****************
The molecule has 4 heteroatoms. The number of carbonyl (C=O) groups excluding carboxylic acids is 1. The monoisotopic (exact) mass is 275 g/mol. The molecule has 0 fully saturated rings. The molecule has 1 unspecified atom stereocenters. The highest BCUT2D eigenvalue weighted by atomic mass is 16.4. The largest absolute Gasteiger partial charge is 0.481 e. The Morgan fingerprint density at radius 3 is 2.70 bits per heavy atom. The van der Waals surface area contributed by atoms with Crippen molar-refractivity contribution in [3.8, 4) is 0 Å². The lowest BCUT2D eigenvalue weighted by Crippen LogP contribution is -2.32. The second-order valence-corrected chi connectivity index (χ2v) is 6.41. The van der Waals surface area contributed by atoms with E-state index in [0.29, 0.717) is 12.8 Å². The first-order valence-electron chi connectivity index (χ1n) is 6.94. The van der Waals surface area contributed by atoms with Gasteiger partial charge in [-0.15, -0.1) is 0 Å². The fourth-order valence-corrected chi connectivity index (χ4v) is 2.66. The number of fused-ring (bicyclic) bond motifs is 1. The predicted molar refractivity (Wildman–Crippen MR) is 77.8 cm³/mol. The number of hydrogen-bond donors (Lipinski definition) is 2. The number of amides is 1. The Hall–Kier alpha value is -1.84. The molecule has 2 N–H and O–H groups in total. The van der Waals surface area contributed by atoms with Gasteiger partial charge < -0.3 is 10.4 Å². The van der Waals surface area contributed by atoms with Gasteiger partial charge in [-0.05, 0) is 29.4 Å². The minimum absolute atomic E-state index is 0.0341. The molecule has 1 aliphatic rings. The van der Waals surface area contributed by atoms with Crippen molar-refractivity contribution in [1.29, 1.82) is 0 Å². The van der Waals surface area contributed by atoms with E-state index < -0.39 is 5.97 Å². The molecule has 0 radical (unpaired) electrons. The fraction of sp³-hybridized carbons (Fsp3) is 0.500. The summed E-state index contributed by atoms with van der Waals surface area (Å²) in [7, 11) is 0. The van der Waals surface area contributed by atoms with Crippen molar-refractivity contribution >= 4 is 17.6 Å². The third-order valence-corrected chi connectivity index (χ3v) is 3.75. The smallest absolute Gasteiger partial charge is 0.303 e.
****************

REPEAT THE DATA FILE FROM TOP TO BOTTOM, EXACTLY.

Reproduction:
The molecule has 4 heteroatoms. The number of carbonyl (C=O) groups excluding carboxylic acids is 1. The monoisotopic (exact) mass is 275 g/mol. The molecule has 0 fully saturated rings. The molecule has 1 unspecified atom stereocenters. The highest BCUT2D eigenvalue weighted by atomic mass is 16.4. The largest absolute Gasteiger partial charge is 0.481 e. The Morgan fingerprint density at radius 3 is 2.70 bits per heavy atom. The van der Waals surface area contributed by atoms with Crippen molar-refractivity contribution in [3.8, 4) is 0 Å². The lowest BCUT2D eigenvalue weighted by Crippen LogP contribution is -2.32. The second-order valence-corrected chi connectivity index (χ2v) is 6.41. The van der Waals surface area contributed by atoms with E-state index in [0.29, 0.717) is 12.8 Å². The first-order valence-electron chi connectivity index (χ1n) is 6.94. The van der Waals surface area contributed by atoms with Gasteiger partial charge in [-0.15, -0.1) is 0 Å². The fourth-order valence-corrected chi connectivity index (χ4v) is 2.66. The number of fused-ring (bicyclic) bond motifs is 1. The predicted molar refractivity (Wildman–Crippen MR) is 77.8 cm³/mol. The number of hydrogen-bond donors (Lipinski definition) is 2. The number of amides is 1. The Hall–Kier alpha value is -1.84. The molecule has 2 N–H and O–H groups in total. The van der Waals surface area contributed by atoms with Gasteiger partial charge < -0.3 is 10.4 Å². The van der Waals surface area contributed by atoms with Gasteiger partial charge in [-0.05, 0) is 29.4 Å². The minimum absolute atomic E-state index is 0.0341. The molecule has 1 aliphatic rings. The van der Waals surface area contributed by atoms with Crippen molar-refractivity contribution in [1.29, 1.82) is 0 Å². The van der Waals surface area contributed by atoms with E-state index < -0.39 is 5.97 Å². The molecule has 0 radical (unpaired) electrons. The fraction of sp³-hybridized carbons (Fsp3) is 0.500. The summed E-state index contributed by atoms with van der Waals surface area (Å²) in [7, 11) is 0. The van der Waals surface area contributed by atoms with Crippen molar-refractivity contribution >= 4 is 17.6 Å². The third-order valence-corrected chi connectivity index (χ3v) is 3.75. The smallest absolute Gasteiger partial charge is 0.303 e.